Motorists using mobiles still a menace on the motorways

A large conference in Copenhagen will raise awareness of a problem not helped by businesses who expected their employees to remain contactable

A Vejdirektoratet survey in July revealed that business drivers are three times more likely to crash than regular motorists, and that they are involved in a third of all crashes that cause fatalities. Now it appears there might be a good reason!

One in six regularly look at their mobile, according to a survey of 1,051 working drivers carried out by the Rådet for Sikker Trafik traffic safety organisation.

The statistics not only covered business travellers in passenger cars (53 percent of the sample), but also drivers of buses/coaches (8), vans (29) and lorries (11).

Numbers falling though
However, the 17 percent who confessed to often or occasionally looking at their phone to read texts, mails or content represents a fall from last year, when 26 percent made the same confession.

Some 11 percent admit that they use handheld phones (2017: 17 percent), 10 percent write messages (14), 8 percent browse the internet (16), and 36 percent switch on or add input to their GPS (42).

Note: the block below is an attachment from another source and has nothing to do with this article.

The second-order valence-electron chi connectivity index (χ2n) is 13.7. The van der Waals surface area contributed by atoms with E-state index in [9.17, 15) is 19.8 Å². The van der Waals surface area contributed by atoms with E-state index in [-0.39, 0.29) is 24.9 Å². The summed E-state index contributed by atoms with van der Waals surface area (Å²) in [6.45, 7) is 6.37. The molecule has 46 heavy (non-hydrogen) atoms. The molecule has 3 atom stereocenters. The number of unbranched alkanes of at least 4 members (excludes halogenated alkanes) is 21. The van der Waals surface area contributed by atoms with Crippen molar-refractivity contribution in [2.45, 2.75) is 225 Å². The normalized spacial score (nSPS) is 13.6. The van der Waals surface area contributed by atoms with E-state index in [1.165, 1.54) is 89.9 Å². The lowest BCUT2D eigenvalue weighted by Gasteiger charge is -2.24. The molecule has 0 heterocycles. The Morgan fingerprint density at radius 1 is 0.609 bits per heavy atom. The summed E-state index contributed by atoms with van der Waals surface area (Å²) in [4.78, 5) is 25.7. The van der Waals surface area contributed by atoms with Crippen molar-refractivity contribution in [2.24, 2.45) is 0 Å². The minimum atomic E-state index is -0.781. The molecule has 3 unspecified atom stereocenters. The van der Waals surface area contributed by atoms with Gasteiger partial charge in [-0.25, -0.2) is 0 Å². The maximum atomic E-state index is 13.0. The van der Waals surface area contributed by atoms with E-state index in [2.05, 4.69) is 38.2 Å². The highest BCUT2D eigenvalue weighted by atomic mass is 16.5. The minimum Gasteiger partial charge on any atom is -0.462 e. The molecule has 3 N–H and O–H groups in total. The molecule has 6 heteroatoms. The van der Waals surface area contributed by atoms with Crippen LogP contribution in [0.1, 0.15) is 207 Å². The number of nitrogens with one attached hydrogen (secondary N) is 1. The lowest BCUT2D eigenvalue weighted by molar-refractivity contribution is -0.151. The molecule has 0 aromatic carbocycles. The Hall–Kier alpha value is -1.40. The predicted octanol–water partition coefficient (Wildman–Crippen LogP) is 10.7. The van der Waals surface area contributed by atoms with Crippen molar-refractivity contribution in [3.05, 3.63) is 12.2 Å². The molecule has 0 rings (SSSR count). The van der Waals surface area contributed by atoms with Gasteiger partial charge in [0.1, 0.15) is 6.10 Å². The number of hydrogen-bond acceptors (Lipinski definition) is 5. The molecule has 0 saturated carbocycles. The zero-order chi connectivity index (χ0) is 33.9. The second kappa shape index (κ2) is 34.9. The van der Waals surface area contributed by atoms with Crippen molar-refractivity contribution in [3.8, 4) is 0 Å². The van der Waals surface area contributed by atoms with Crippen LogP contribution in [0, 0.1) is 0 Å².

The guilty drivers were asked why they did it, and 19 percent said they couldn’t help it and 6 percent said they were bored. Some 22 percent maintained that their vehicle was their office and a further 15 percent said their employer expected them to be contactable.

Raising awareness and new bill
The results have been announced ahead of a traffic safety conference today in Copenhagen, which is being co-hosted by Rådet for Sikker Trafik and Forsikring og Pension, where the heads of 100 medium and large transport companies will gather. Inattention and fatigue behind the wheel will be a major focus.

“It’s amazingly selfish and hugely dangerous when drivers are looking elsewhere when driving around with several tonnes of metal at the end of the accelerator,” commented the transport minister, Ole Birk Olesen, who will also be attending.

“I am pleased some companies are making a special effort to raise awareness. We will soon be making a bill that focuses on inattention.”